Many students are happy to sign the loan documents that will enable them to get a college education, but when it comes time to pay off that loan, they may find themselves with a lot of questions. Here are a few ways to get a better handle on the repayment process.
Determine the Terms
Review loan documents for all your loans to see the balance, monthly payments and how many payments you have left. To find the information turn to your lender or, for federal loans, to the National Student Loan Data System at www.nslds.gov. Once you know how much you owe and what you’ll have to pay each month, you can include this information in your monthly budget.
Pick the Best Repayment Plan
Your initial loan payments will be calculated based on a standard 10-year repayment plan, in which your monthly bill will remain the same for the entire loan term. Other options include:
- A graduated plan, where your payments are lower at first and get higher over time. That may be a good choice if you expect your income to rise in the future—which is the case with most graduates—but you will end up paying a higher total loan amount with graduated payments because you’ll pay more in total interest. In addition, if your income does not go up as much as you expected, it may be tough to cover higher payments later.
- You can also lengthen the loan term for up to 30 years–and lower monthly payments–with an extended payment plan. Once again, you will pay more in interest than with a standard payment plan.
- An income based plan is available on certain federal loans. They are typically meant for borrowers with a high loan balance and loan payments are set at an amount based on your discretionary income.
Find out if it Pays to Consolidate
Student loan consolidation involves replacing all your existing loans with one large loan. Here are a few questions that will help you decide if it’s the right choice.
- Is there any upfront fee? Generally, you should not have to hand over any money to qualify for a consolidation loan. (There may be fees associated with some Stafford or PLUS loans, but they will be deducted from the money you receive.)
- What are the details of the new loan?
- The interest rate for a consolidation loan is the weighted average of the rates on all your existing loans, round up to the nearest 1/8 of a percent. That means the consolidated rate should be somewhere between the highest rate you are currently paying and the lowest. Find out what a change would mean to your monthly payments and your total loan balance to help determine if consolidation would be a better deal for you.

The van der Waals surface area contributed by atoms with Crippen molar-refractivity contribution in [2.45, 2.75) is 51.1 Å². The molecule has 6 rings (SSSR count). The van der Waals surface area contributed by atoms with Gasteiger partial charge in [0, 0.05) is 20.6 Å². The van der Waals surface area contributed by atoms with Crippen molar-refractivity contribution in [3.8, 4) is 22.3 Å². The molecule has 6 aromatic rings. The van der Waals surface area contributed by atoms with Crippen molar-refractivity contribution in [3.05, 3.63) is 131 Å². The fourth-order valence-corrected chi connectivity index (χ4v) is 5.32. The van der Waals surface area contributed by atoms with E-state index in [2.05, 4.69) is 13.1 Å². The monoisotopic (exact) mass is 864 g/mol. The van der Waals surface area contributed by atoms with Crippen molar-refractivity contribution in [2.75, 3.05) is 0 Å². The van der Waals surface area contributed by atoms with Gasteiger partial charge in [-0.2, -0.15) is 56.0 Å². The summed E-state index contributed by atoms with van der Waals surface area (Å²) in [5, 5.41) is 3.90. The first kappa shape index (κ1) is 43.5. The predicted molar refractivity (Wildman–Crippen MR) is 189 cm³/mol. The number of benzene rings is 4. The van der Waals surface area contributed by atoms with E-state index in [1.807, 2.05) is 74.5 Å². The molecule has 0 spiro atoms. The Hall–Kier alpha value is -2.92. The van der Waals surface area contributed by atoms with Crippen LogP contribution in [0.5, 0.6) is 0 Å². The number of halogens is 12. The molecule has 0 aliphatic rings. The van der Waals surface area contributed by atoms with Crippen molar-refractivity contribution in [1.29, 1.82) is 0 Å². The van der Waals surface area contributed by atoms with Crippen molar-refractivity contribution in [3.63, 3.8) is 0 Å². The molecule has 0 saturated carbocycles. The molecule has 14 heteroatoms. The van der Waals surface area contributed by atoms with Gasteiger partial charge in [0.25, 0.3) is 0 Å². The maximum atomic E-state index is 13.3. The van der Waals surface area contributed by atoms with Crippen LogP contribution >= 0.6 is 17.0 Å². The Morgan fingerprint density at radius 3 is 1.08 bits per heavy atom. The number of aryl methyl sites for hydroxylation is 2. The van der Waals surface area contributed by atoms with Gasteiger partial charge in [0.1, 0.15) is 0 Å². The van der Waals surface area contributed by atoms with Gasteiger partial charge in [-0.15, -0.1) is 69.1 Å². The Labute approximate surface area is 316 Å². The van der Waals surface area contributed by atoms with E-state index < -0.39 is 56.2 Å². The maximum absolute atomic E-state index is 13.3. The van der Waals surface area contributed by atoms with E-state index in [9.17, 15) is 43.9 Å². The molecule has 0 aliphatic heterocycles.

- If the loan term for a consolidated loan is longer—say 15 or 30 years instead of 10—your monthly payment amount will be reduced. This may make sense if you could benefit from lower payments now, but you believe that in the future your income will rise and perhaps allow you to pay off the loan early. However, it’s worth considering whether extending the loan term is a good deal, because you will end up paying more interest over time.
- Are there good reasons to consolidate private loans? Private loans (which you get from a bank or other lender rather than a government program) should be consolidated separately from federal ones, since they typically have higher rates, which would increase the weighted average you have to pay. As is the case with any loan, consolidation is worth considering if you can get a better rate or other favorable terms.
Take Steps to Remedy a Default
If you don’t make payments on a student loan for 270 days or more, the loan can be considered in default. As a result, you may be forced to repay the entire balance immediately or face having your salary garnished to repay the debt, among numerous other potential consequences. If you are having difficultly making payments, steps you can take to prevent default include:
- Repaying overdue balances.
- Changing your repayment plan to lower your monthly bills.
- Seeking a deferment that allows you to stop payments temporarily.
- Asking for loan forgiveness.
It may be possible to resolve default by contacting the lender and negotiating a repayment plan or other settlement, or through loan consolidation.